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December 3, 2018 at 11:37 AM

The Problem with Renewable Energy Subsidies

by: Cutter González
Energy Project Campaign Manager, Policy Analyst
Texas Public Policy Foundation
Comments
6

The Production Tax Credit (PTC), a federal subsidy for renewable energy, is a $24-per-megawatt-hour credit based on energy production rather than demand. That means those who produce renewable energy can receive the credit regardless of whether or not that electricity is actually needed. The incentive is so immense that at peak hours of output wind producers can actually pay retail electric providers, the companies that deliver the energy to homes and businesses, to take their product.

This “negative pricing” scheme caused by the PTC and other subsidies is having serious consequences.The instability it causes can push out the energy

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November 26, 2018 at 10:04 AM

After Two Defeats in Washington State, Where Next For A Carbon Tax?

by: Ed Dolan
Senior Fellow
Niskanen Center
Comments
31

Conservative and progressive policy wonks agree: a carbon tax is the most promising of all tools to fight climate change. Such a tax would spur investments in green energy and encourage motorists to buy more electric cars. It would minimize the role of regulatory bureaucrats and maximize that of markets. What is not to love about a carbon tax?

The sticking point is what to do with the billions of dollars of revenues such a tax would generate. Conservatives favor using the money for a revenue-neutral tax swap. Lower taxes on capital would encourage investment, lower payroll taxes would encourage

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November 13, 2018 at 10:29 AM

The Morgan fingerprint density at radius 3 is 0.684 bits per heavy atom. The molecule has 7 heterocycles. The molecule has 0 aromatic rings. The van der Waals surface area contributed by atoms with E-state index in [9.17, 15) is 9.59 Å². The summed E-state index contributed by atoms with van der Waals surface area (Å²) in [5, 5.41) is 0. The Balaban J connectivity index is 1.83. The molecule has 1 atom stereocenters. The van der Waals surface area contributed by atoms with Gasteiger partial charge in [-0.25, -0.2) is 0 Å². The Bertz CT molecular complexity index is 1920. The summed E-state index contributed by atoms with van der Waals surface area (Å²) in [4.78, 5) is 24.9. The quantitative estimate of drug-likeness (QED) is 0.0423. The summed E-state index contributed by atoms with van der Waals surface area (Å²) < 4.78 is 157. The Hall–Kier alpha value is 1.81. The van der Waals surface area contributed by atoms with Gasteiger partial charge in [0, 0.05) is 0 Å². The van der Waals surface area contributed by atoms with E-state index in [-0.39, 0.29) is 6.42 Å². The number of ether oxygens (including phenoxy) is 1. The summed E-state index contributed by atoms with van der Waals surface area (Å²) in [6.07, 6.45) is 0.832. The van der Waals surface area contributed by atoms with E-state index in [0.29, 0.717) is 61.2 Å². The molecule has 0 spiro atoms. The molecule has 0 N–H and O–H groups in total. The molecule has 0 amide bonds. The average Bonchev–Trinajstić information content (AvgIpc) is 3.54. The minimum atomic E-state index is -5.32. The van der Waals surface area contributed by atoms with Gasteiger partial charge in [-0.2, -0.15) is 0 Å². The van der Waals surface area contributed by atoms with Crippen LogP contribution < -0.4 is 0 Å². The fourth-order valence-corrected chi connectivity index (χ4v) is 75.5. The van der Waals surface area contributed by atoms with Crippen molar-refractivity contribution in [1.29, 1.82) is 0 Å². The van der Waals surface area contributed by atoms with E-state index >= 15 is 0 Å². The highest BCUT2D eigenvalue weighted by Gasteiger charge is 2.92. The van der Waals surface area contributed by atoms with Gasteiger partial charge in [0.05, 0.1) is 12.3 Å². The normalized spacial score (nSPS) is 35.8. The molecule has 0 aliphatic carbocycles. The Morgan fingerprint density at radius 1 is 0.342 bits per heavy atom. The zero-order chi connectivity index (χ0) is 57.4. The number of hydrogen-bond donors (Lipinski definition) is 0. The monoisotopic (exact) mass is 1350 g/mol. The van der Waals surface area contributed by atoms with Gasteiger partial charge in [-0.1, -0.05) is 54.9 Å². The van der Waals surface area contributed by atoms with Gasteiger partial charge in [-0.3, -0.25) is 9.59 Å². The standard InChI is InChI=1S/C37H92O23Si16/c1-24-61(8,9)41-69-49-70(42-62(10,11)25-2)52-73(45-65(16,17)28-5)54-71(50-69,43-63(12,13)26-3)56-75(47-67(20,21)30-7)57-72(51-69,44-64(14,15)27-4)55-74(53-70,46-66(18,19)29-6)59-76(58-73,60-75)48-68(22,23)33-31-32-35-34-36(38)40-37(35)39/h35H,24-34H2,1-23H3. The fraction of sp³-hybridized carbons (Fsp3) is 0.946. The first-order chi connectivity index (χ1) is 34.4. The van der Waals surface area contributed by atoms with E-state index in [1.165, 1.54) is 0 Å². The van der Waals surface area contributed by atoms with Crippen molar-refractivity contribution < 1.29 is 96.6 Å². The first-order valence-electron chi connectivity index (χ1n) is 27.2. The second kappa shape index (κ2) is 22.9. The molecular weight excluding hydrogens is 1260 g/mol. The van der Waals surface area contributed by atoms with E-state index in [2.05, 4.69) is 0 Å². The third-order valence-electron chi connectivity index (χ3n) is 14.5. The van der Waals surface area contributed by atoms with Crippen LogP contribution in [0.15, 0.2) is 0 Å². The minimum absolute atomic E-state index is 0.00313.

Bioenergy is the Overlooked Giant of Decarbonization

by: Graham Noyes
Managing Attorney
Noyes Law Corporation
Comments
5

In October, the International Energy Agency (IEA) reaffirmed the leading role that bioenergy continues to play in decarbonization. IEA Executive Director, Dr. Fatih Barol, pointedly stated, “Modern bioenergy is the overlooked giant of the renewable energy field… We expect modern bioenergy will continue to lead the field, and has huge prospects for further growth. But the right policies and rigorous sustainability regulations will be essential to meet its full potential.”

The IEA concludes that to meet long-term climate goals, renewable energy development in the heat, electricity, and transport sectors must accelerate. Transportation has clearly emerged as the most difficult

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November 5, 2018 at 10:52 AM

Is less government the key to nuclear waste management?

by: David M. Klaus
William J. Perry Fellow, Visiting Scholar
Center for International Security and Cooperation, Stanford University
Comments
11

The 2019 Energy and Water Appropriations bill that President Trump signed early last month provides no funding for Yucca Mountain. In doing so, it officially extends by another year the U.S. government’s failure to implement a portion of the Atomic Energy Act of 1954 whereby the government would accept responsibility for managing the spent fuel from commercial nuclear reactors.

In the 1950s, when public faith in government was high, a decision to entrust a federal agency with safely managing waste from the country’s commercial nuclear reactors was relatively uncontroversial. Today, the idea is almost unthinkable. In all likelihood, Yucca Mountain

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October 29, 2018 at 11:09 AM

A Bold Step Forward for Solar

by: Zadie Oleksiw
Communications Director
Vote Solar
Comments
2

In May, the California Energy Commission unanimously approved the nation’s first commitment to putting solar on qualifying new home construction starting in 2020 – a move that’ll be good for our cost-of-living and our climate alike.

Building solar on new homes is consistent with California’s zero net energy goals for new buildings, and it’s a great way of getting rooftop solar built cheaply for customers. When solar PV is installed at the time of construction, you get economies of scale and save big on non-hardware costs like customer acquisition, permitting and financing.

Assuming modules are 40 cents/W and the other

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